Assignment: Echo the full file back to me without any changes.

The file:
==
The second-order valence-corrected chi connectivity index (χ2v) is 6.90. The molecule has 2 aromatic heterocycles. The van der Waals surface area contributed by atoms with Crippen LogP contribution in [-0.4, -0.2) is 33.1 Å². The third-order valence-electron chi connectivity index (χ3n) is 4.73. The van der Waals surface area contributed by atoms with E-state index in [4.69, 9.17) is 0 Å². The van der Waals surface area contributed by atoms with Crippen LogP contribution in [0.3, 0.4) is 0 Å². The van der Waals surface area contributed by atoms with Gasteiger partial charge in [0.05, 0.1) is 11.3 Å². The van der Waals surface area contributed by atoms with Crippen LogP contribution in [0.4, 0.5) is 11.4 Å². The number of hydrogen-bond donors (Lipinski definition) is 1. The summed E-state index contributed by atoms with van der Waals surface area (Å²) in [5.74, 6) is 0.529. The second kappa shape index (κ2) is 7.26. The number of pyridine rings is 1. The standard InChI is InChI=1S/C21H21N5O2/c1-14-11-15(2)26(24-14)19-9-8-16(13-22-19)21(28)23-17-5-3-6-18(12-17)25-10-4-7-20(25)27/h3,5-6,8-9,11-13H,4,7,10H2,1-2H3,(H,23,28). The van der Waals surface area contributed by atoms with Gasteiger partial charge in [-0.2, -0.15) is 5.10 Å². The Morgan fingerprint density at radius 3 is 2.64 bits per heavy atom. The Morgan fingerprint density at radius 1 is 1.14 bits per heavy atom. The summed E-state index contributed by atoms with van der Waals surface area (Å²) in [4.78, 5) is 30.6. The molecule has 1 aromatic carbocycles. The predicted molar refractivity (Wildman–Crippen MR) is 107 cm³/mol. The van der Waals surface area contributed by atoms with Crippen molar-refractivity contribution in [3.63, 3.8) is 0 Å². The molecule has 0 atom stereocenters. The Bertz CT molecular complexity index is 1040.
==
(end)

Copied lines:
The second-order valence-corrected chi connectivity index (χ2v) is 6.90. The molecule has 2 aromatic heterocycles. The van der Waals surface area contributed by atoms with Crippen LogP contribution in [-0.4, -0.2) is 33.1 Å². The third-order valence-electron chi connectivity index (χ3n) is 4.73. The van der Waals surface area contributed by atoms with E-state index in [4.69, 9.17) is 0 Å². The van der Waals surface area contributed by atoms with Crippen LogP contribution in [0.3, 0.4) is 0 Å². The van der Waals surface area contributed by atoms with Gasteiger partial charge in [0.05, 0.1) is 11.3 Å². The van der Waals surface area contributed by atoms with Crippen LogP contribution in [0.4, 0.5) is 11.4 Å². The number of hydrogen-bond donors (Lipinski definition) is 1. The summed E-state index contributed by atoms with van der Waals surface area (Å²) in [5.74, 6) is 0.529. The second kappa shape index (κ2) is 7.26. The number of pyridine rings is 1. The standard InChI is InChI=1S/C21H21N5O2/c1-14-11-15(2)26(24-14)19-9-8-16(13-22-19)21(28)23-17-5-3-6-18(12-17)25-10-4-7-20(25)27/h3,5-6,8-9,11-13H,4,7,10H2,1-2H3,(H,23,28). The van der Waals surface area contributed by atoms with Gasteiger partial charge in [-0.2, -0.15) is 5.10 Å². The Morgan fingerprint density at radius 3 is 2.64 bits per heavy atom. The Morgan fingerprint density at radius 1 is 1.14 bits per heavy atom. The summed E-state index contributed by atoms with van der Waals surface area (Å²) in [4.78, 5) is 30.6. The molecule has 1 aromatic carbocycles. The predicted molar refractivity (Wildman–Crippen MR) is 107 cm³/mol. The van der Waals surface area contributed by atoms with Crippen molar-refractivity contribution in [3.63, 3.8) is 0 Å². The molecule has 0 atom stereocenters. The Bertz CT molecular complexity index is 1040.